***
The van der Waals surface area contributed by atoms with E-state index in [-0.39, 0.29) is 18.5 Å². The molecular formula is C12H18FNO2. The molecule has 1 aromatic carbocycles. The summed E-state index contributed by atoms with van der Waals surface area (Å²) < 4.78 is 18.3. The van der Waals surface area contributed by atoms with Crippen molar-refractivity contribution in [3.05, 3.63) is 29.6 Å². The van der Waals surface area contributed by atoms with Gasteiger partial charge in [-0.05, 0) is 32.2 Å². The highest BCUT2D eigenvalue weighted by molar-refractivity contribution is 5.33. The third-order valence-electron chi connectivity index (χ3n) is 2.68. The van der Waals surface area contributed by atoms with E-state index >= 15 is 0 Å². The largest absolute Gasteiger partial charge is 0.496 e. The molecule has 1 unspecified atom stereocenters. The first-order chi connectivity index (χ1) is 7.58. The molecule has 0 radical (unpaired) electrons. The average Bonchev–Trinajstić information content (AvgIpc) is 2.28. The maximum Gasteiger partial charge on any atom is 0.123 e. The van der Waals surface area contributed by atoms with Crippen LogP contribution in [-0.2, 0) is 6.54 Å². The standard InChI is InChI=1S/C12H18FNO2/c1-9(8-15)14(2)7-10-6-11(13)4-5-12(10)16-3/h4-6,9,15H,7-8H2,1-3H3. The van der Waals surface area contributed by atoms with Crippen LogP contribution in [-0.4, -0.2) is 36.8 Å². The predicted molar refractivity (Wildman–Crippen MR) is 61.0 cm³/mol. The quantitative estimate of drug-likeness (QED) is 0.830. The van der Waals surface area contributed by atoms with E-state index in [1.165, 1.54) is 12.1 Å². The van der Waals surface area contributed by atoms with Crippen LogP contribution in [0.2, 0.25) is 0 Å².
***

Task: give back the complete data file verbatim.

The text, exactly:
The van der Waals surface area contributed by atoms with E-state index in [-0.39, 0.29) is 18.5 Å². The molecular formula is C12H18FNO2. The molecule has 1 aromatic carbocycles. The summed E-state index contributed by atoms with van der Waals surface area (Å²) < 4.78 is 18.3. The van der Waals surface area contributed by atoms with Crippen molar-refractivity contribution in [3.05, 3.63) is 29.6 Å². The van der Waals surface area contributed by atoms with Gasteiger partial charge in [-0.05, 0) is 32.2 Å². The highest BCUT2D eigenvalue weighted by molar-refractivity contribution is 5.33. The third-order valence-electron chi connectivity index (χ3n) is 2.68. The van der Waals surface area contributed by atoms with E-state index >= 15 is 0 Å². The largest absolute Gasteiger partial charge is 0.496 e. The molecule has 1 unspecified atom stereocenters. The first-order chi connectivity index (χ1) is 7.58. The molecule has 0 radical (unpaired) electrons. The average Bonchev–Trinajstić information content (AvgIpc) is 2.28. The maximum Gasteiger partial charge on any atom is 0.123 e. The van der Waals surface area contributed by atoms with Crippen LogP contribution in [-0.2, 0) is 6.54 Å². The standard InChI is InChI=1S/C12H18FNO2/c1-9(8-15)14(2)7-10-6-11(13)4-5-12(10)16-3/h4-6,9,15H,7-8H2,1-3H3. The van der Waals surface area contributed by atoms with Crippen LogP contribution in [-0.4, -0.2) is 36.8 Å². The predicted molar refractivity (Wildman–Crippen MR) is 61.0 cm³/mol. The quantitative estimate of drug-likeness (QED) is 0.830. The van der Waals surface area contributed by atoms with E-state index in [1.165, 1.54) is 12.1 Å². The van der Waals surface area contributed by atoms with Crippen LogP contribution in [0.2, 0.25) is 0 Å².